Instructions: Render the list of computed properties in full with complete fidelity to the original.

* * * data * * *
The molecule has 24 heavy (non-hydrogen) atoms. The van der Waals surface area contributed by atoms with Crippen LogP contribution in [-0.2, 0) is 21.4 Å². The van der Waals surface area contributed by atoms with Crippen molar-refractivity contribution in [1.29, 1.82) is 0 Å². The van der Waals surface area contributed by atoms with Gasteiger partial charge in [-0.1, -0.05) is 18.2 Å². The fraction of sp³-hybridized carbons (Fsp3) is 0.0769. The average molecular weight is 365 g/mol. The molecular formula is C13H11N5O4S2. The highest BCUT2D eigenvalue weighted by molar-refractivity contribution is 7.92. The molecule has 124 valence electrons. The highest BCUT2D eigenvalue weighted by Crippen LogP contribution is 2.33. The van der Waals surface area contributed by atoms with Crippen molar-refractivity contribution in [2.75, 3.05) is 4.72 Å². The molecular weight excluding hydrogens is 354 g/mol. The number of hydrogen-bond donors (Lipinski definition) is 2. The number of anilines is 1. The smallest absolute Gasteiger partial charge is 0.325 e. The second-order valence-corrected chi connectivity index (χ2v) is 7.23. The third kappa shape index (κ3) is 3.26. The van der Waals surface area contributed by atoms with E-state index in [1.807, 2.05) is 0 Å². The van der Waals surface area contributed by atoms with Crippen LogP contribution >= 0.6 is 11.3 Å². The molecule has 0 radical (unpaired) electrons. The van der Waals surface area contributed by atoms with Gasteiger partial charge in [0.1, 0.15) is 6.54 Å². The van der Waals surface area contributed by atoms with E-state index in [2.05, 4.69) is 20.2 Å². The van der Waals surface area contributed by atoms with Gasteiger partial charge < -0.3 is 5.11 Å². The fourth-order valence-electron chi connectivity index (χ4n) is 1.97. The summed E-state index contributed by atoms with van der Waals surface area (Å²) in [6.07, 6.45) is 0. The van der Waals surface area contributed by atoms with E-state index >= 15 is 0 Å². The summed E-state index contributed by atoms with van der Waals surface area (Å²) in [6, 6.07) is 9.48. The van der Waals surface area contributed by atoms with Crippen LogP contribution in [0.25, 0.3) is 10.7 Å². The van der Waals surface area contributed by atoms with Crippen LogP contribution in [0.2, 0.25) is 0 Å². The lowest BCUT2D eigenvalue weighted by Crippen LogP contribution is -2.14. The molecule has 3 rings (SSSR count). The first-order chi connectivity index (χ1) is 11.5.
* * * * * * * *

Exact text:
The molecule has 24 heavy (non-hydrogen) atoms. The van der Waals surface area contributed by atoms with Crippen LogP contribution in [-0.2, 0) is 21.4 Å². The van der Waals surface area contributed by atoms with Crippen molar-refractivity contribution in [1.29, 1.82) is 0 Å². The van der Waals surface area contributed by atoms with Gasteiger partial charge in [-0.1, -0.05) is 18.2 Å². The fraction of sp³-hybridized carbons (Fsp3) is 0.0769. The average molecular weight is 365 g/mol. The molecular formula is C13H11N5O4S2. The highest BCUT2D eigenvalue weighted by molar-refractivity contribution is 7.92. The molecule has 124 valence electrons. The highest BCUT2D eigenvalue weighted by Crippen LogP contribution is 2.33. The van der Waals surface area contributed by atoms with Crippen molar-refractivity contribution in [2.75, 3.05) is 4.72 Å². The molecular weight excluding hydrogens is 354 g/mol. The number of hydrogen-bond donors (Lipinski definition) is 2. The number of anilines is 1. The smallest absolute Gasteiger partial charge is 0.325 e. The second-order valence-corrected chi connectivity index (χ2v) is 7.23. The third kappa shape index (κ3) is 3.26. The van der Waals surface area contributed by atoms with E-state index in [1.807, 2.05) is 0 Å². The van der Waals surface area contributed by atoms with Crippen LogP contribution >= 0.6 is 11.3 Å². The molecule has 0 radical (unpaired) electrons. The van der Waals surface area contributed by atoms with Gasteiger partial charge in [0.1, 0.15) is 6.54 Å². The van der Waals surface area contributed by atoms with E-state index in [2.05, 4.69) is 20.2 Å². The van der Waals surface area contributed by atoms with Gasteiger partial charge < -0.3 is 5.11 Å². The fourth-order valence-electron chi connectivity index (χ4n) is 1.97. The summed E-state index contributed by atoms with van der Waals surface area (Å²) in [6.07, 6.45) is 0. The van der Waals surface area contributed by atoms with E-state index >= 15 is 0 Å². The summed E-state index contributed by atoms with van der Waals surface area (Å²) in [6, 6.07) is 9.48. The van der Waals surface area contributed by atoms with Crippen LogP contribution in [0.25, 0.3) is 10.7 Å². The van der Waals surface area contributed by atoms with Crippen LogP contribution in [0.2, 0.25) is 0 Å². The lowest BCUT2D eigenvalue weighted by Crippen LogP contribution is -2.14. The molecule has 3 rings (SSSR count). The first-order chi connectivity index (χ1) is 11.5.